You can barely listen to former Massachusetts Gov. Mitt Romney make a speech or give an interview without hearing some variation of this vow:
"On Day 1 of my administration, I'll direct the secretary of Health and Human Services to grant a waiver from Obamacare to all 50 states. And then I'll go about getting it repealed," he told Newsmax TV in September 2011.
But there are two big questions there. First of all, could a President Romney actually stop the health law in its tracks? And if he did try, what would happen?
First, it turns out that stopping the law may be harder than the law's opponents realize. For one thing, if he's elected, Romney can't just grant waivers letting states ignore the law on his first day as president.
"There are waivers under the law, but not an across-the-board waiver," said Tom Miller, a lawyer with the conservative American Enterprise Institute. For the record, Miller is an avid opponent of the health law. But he's also a veteran of Capitol Hill and knows what can and can't happen.
"You can try anything under the law," he said. But in many cases, "a federal court will usually step in and say, 'You've gone a little bit too far.' "
In this case, the part of the law that allows the president to grant states waivers doesn't actually kick in until 2017. And even the waivers that are allowed require states to cover as many uninsured people as would be covered by the Affordable Care Act.
Health industry consultant Robert Laszewski — also no big fan of the law — says federal courts would likely block a lot of things Romney might try to do unilaterally, like simply cut off funding or tell his staff to stop enforcing it.
"Sure, he can rewrite the regulations for example ... but fundamentally, he can't change the law," he said.
And even rewriting regulations would take months, at best.
That brings us to the repeal part of Romney's promise.
If Republicans gain control of Congress, they plan to use a fast-track procedure called budget reconciliation to repeal major chunks of the measure. Budget reconciliation can't be filibustered and needs only 51 Senate votes rather than the usual 60.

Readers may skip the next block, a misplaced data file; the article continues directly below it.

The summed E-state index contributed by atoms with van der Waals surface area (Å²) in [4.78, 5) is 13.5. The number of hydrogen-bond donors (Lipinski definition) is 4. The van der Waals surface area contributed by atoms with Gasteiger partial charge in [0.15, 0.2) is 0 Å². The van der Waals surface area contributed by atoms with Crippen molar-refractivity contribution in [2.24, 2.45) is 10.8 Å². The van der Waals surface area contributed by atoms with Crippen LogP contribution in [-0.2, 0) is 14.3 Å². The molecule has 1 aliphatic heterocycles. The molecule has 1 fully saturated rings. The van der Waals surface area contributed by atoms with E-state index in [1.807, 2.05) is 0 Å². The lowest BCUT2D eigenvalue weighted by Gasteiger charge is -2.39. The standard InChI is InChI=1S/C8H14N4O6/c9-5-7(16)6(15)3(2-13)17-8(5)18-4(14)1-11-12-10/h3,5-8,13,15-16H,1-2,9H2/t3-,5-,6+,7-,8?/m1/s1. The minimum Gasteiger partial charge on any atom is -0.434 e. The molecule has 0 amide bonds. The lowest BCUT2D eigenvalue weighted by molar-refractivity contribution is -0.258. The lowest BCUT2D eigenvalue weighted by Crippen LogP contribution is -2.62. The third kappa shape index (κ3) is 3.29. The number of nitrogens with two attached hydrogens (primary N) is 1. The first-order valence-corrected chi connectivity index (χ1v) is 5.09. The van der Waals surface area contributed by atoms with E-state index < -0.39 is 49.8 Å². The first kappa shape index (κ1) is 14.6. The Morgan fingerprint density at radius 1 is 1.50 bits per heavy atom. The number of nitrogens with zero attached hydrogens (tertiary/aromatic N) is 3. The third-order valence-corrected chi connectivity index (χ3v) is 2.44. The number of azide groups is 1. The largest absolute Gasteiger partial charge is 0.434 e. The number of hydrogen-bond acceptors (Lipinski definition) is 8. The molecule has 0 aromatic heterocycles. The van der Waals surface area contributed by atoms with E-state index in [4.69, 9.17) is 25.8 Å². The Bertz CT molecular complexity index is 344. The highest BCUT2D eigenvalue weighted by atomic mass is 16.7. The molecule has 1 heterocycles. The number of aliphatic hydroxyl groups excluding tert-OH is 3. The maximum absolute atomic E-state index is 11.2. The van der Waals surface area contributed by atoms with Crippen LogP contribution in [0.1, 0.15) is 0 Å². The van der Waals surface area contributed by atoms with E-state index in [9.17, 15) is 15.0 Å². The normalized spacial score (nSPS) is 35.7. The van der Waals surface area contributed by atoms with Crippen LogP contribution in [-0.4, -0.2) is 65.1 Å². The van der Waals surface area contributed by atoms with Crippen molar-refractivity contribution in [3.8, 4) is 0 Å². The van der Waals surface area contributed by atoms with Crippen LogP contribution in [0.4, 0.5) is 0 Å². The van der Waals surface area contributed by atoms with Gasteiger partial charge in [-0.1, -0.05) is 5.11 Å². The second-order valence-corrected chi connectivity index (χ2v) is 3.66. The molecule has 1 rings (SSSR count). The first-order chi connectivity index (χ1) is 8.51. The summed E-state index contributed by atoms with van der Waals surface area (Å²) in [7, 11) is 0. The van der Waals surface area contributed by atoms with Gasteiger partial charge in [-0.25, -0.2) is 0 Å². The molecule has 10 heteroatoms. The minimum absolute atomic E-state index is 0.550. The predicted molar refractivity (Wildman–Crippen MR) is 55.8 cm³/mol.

But there are a couple of problems with that, says Laszewski. One is that it's more time-consuming than many people realize.
"Budget reconciliation rules require them to have a budget resolution, and require them to be able to vote out the changes, and that timetable will take him to at least mid-year," he said.
Indeed, since 1980 Congress has passed 19 budget reconciliation bills; The one that moved fastest got signed into law May 28, 2003. (A few took more than a year to become law.)
Meanwhile, the health law will still be in effect and the clock will still be counting down. So even as Congress may be working to undo the law, he says, states will still face deadlines to put important features in place.
"Every state legislature's got a decision to make about whether they build an insurance exchange or not," Laszewski said. "Everyone has sort of treaded water until the election — then we're go or no go. If Romney's elected, it's like - we don't know what's going to go or not. And it's just going to be one hell of a mess."
There's still another complication. It turns out that not all of the law can be undone using the budget process. Things like requiring insurers to accept people with preexisting health conditions would almost certainly need the same 60 votes to undo it as they needed to pass it in the first place. Laszewski says that could cause problems of its own.
"So now we could be sitting here with reconciliation having stripped out all the money, on Jan. 1 every sick person in America is showing up, getting their guaranteed-issue health insurance, and it's just going to ravage the insurance pools, drive the cost of insurance way high," he said.
That, he says, is a recipe for total chaos.
"We're playing with gasoline here," he said. "This is one-sixth of the economy ... sitting on the ledge here wanting to know which way we're going to go."
Tom Miller of the AEI agrees that key parts of the health care sector have been doing a lot of waiting around for the election — and that given the short timelines, chaos is likely next year no matter who wins.
"If you implement it in its entirety you'll also cause chaos in the market — would be my rejoinder," he said. "We're going to have chaos in either case."
But the law has already put a lot of changes in place. So taking it apart, particularly given the potential legal and legislative difficulties, will be no easy task.
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